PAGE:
Moreover, Nephi emphasizes the “we” pronoun here. In other words, Nephi would not have been the only one who spoke on this occasion. Laman and Lemuel’s voices — and perhaps Sam’s voice too — constituted an essential part of the brothers’ attempt to persuade Ishmael and his household. Miraculously, the sales pitch works! The Lord softened the hearts of Ishmael and his entire family. Nevertheless, trouble quickly ensues:
And it came to pass that as we journeyed in the wilderness, behold Laman and Lemuel, and two of the daughters of Ishmael, and the two sons of Ishmael and their families, did rebel against us; yea, against me, Nephi, and Sam, and their father, Ishmael, and his wife, and his three other daughters. And it came to pass in the which rebellion, they were desirous to return unto the land of Jerusalem. And now I, Nephi, being grieved for the hardness of their hearts, therefore I spake unto them, saying, yea, even unto Laman and unto Lemuel: Behold ye are mine elder brethren, and how is it that ye are so hard in your hearts, and so blind in your minds, that ye have need that I, your younger brother, should speak unto you, yea, and set an example for you? How is it that ye have not hearkened [cf. Hebrews lōʾ šĕmaʿtem]34 unto the word of the Lord? (1 Nephi 7:6–9)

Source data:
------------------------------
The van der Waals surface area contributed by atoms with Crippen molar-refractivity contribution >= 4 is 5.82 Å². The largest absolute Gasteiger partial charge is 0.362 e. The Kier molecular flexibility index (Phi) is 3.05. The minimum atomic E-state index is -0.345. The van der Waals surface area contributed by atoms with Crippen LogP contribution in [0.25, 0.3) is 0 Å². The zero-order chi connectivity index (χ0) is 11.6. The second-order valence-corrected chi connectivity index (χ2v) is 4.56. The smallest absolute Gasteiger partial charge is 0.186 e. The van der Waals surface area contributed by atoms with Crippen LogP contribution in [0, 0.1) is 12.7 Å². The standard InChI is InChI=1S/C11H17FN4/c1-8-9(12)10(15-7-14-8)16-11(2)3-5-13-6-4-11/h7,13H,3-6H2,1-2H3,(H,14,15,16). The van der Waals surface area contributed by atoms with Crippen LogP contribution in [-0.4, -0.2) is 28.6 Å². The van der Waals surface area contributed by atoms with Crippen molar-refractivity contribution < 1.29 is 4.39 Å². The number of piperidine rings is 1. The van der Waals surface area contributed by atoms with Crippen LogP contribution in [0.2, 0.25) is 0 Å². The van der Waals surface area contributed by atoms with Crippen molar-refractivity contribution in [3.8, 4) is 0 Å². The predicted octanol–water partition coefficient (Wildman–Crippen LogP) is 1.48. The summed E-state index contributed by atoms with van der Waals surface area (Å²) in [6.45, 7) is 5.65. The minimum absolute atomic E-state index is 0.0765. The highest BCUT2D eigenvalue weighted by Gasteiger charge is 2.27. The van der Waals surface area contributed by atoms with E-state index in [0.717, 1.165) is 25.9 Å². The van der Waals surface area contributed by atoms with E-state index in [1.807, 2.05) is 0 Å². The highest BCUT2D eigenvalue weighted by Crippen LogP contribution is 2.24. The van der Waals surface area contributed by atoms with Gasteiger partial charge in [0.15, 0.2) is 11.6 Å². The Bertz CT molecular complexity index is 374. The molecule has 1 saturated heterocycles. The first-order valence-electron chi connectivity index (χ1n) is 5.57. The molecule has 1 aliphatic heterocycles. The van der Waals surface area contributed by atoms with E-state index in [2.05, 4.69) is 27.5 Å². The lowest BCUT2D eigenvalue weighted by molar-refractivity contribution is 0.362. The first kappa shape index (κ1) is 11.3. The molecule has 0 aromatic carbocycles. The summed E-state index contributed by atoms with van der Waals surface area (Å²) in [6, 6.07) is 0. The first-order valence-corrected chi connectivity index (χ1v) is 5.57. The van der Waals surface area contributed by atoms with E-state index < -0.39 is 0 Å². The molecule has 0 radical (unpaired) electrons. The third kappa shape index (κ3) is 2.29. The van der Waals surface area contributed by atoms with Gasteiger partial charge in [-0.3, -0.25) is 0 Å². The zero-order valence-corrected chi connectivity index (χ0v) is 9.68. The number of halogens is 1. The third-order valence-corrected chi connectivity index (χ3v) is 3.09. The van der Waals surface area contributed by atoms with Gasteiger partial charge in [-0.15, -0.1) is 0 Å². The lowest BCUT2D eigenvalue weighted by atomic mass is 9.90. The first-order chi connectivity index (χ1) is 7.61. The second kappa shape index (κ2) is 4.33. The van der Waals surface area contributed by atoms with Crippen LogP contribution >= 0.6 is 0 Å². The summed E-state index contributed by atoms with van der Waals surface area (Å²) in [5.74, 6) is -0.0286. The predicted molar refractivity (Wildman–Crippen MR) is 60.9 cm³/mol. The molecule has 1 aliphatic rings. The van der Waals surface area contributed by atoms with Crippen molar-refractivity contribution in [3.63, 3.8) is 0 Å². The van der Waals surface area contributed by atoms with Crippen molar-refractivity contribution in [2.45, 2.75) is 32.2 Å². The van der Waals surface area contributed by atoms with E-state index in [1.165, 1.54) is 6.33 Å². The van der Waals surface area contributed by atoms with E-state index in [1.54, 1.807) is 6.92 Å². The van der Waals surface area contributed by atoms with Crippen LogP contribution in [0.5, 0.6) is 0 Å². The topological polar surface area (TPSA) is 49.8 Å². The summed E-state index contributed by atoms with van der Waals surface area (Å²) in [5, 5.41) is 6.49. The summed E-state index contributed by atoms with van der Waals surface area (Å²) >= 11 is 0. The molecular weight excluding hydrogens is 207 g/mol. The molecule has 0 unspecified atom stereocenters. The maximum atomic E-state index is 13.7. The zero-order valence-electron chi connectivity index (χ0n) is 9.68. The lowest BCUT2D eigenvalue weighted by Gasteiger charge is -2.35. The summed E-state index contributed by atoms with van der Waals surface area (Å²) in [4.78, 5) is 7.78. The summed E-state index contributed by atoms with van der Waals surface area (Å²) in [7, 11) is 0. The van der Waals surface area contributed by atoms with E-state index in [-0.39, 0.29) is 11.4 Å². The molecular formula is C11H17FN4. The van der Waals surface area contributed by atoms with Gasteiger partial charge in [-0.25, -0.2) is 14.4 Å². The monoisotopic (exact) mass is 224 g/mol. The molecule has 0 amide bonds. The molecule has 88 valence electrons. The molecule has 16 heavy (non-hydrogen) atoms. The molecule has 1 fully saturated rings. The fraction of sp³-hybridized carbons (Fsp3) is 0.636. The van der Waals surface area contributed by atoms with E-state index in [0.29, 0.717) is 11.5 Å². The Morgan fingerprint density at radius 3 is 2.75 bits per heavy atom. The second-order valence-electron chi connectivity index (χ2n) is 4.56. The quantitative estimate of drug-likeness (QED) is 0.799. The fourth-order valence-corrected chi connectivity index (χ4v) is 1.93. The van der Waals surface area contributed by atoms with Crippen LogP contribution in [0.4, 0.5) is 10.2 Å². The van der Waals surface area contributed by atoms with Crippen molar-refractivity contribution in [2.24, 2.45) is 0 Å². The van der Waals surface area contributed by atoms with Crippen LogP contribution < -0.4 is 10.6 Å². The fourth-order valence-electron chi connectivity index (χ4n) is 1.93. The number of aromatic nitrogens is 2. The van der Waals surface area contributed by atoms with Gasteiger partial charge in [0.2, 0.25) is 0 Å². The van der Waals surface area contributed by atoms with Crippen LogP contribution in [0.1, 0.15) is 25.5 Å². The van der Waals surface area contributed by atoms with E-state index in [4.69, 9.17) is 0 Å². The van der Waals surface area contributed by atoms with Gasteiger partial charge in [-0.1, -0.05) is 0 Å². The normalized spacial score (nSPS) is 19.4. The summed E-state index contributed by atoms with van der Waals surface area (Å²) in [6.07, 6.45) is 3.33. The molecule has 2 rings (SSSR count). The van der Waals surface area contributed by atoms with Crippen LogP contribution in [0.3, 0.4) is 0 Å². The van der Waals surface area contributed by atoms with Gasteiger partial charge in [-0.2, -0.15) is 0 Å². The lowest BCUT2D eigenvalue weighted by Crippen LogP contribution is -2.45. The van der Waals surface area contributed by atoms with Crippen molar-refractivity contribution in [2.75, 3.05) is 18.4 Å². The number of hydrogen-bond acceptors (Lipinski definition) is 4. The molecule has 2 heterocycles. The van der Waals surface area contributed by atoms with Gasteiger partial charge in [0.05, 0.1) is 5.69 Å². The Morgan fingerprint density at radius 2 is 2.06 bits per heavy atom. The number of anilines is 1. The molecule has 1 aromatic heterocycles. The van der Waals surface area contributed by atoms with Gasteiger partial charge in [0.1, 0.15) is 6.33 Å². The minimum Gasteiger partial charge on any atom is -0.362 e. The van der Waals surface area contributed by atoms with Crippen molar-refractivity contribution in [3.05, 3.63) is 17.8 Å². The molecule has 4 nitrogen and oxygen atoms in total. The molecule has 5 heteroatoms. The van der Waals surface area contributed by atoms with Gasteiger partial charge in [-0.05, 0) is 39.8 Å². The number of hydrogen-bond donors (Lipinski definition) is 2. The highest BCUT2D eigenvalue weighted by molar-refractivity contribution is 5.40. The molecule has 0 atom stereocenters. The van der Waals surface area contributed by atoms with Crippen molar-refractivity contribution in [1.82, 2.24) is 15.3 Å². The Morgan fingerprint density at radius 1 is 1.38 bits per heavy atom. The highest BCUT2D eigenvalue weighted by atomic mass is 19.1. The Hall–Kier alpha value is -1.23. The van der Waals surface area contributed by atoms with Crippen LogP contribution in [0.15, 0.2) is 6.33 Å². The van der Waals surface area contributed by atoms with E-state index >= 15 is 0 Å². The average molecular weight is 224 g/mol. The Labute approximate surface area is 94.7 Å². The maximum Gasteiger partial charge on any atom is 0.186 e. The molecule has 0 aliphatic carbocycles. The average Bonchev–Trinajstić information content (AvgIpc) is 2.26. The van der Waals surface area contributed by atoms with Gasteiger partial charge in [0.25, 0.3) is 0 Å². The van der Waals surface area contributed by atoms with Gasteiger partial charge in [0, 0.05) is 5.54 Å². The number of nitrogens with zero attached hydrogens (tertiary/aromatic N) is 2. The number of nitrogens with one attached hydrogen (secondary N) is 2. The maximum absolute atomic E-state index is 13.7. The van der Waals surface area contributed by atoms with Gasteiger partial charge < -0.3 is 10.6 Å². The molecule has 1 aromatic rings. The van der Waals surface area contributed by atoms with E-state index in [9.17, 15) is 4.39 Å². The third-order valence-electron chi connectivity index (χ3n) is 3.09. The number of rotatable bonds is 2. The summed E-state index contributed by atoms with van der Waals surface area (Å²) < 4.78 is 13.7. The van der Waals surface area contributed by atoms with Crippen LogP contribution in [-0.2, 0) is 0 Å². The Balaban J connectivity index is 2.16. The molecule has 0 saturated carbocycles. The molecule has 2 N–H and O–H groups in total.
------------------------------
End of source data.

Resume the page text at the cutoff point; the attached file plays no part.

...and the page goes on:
Nephi’s second question35 to Laman and Lemuel (“how is it that ye have not hearkened unto the word of the Lord?”) is particularly interesting in the immediate context of the rebellion of “Laman and [Page 166]Lemuel, and two of the daughters of Ishmael, and the two sons of Ishmael and their families” against “Nephi, and Sam, and their father, Ishmael, and his wife, and his other three daughters.” Laman and Lemuel’s refusal to “hearken unto the word of the Lord” — the very “words of the Lord” that they had spoken to Ishmael and his family (1 Nephi 7:4) and to which Ishmael and his family had hearkened with “soften[ed] … heart” (7:5) — had already created a rift in the family, a lasting one as evident in 2 Nephi 5.